What do you see the biggest challenge facing trans women in 2016 and what can everyone do to help?I think it’s just to further push for understanding. I feel like that right now there is visibility, there’s greater visibility, but it’s that further push for understanding. There was that moment when the Attorney General spoke in regards to HB2, and I was flying down to start the tour that would take us to North Carolina. I was in the Detroit airport and there was this huge wall-sized projection of the Attorney General speaking in the airport and I stopped and watched it along with other passengers in the airport, and it was an amazing moment because you can’t really get more mainstream than that of a visibility moment being in a major airport and seeing someone representing the Obama administration say that they recognize transgender people, and it was incredible. I started crying in the middle of the airport, then I went over to wait by my gate, and there was a bar, and I ordered a glass of wine, and I was sitting there, and I noticed the employees. They were kind of huddled down at the end of the bar, and I could hear them talking about it, and a couple of them started saying some really ignorant things. So, I went down there and I was like, “You know what, actually, I’m a transgender person, and this is wrong what you’re saying because of these reasons,” and I just started explaining things, and I went off on whatever lap I was going off on, and I stopped and the one airport employee, their only response was, “Is it true that Caitlyn Jenner is thinking about going back to being a man?”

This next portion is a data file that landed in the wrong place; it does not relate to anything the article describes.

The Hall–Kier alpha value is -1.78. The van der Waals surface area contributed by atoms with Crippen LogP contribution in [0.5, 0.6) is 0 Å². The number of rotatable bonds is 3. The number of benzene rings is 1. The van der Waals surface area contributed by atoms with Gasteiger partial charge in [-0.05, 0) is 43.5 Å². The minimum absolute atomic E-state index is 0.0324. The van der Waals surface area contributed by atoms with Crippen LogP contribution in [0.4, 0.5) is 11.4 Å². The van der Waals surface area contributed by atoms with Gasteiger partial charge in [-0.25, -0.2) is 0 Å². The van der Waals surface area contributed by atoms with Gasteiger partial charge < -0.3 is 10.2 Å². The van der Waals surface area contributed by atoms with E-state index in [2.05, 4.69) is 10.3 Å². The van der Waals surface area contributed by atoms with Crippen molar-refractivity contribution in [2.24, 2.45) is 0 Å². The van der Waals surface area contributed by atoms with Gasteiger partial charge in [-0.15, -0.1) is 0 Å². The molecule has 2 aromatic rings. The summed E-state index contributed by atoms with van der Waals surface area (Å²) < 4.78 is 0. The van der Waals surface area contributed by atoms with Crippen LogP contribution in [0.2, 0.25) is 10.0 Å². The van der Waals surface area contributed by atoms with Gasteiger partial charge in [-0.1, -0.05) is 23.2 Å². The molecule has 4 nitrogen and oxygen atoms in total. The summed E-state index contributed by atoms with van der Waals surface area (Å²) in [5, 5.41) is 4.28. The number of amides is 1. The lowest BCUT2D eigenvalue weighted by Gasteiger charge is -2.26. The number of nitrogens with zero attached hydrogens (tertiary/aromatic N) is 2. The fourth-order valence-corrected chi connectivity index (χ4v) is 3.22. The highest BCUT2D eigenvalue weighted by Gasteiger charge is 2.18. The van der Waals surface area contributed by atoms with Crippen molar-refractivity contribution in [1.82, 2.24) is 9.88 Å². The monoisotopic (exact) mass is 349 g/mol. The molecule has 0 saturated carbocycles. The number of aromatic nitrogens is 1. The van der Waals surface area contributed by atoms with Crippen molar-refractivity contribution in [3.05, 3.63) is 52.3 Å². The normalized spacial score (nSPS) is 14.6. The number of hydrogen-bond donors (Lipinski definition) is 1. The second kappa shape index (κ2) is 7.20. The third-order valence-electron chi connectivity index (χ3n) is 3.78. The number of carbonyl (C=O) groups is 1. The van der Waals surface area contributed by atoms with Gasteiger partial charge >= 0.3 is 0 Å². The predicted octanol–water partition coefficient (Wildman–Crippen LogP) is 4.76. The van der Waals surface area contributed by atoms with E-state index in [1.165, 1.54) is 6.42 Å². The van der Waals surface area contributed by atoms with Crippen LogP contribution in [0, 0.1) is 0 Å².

Oh, God.And it was just like one of those forehead-slapping moments where you’re like, “Are you listening to what is getting through to you?” You have that visibility where these airport employees, who I didn’t even know if they’d ever met a transgender person before, and it was like the reality from the TV was coming to life in front of them, because of the Kardashians, because of Caitlyn Jenner, but there is yet to be that real interaction on a human level for them. There’s the visibility there, but you need the education, and it needs to be something that’s not sensationalized, and it needs to be something that is not turned into a fetish as it’s classically been. It needs to be something where there’s that human connection, and that’s when people start to get it.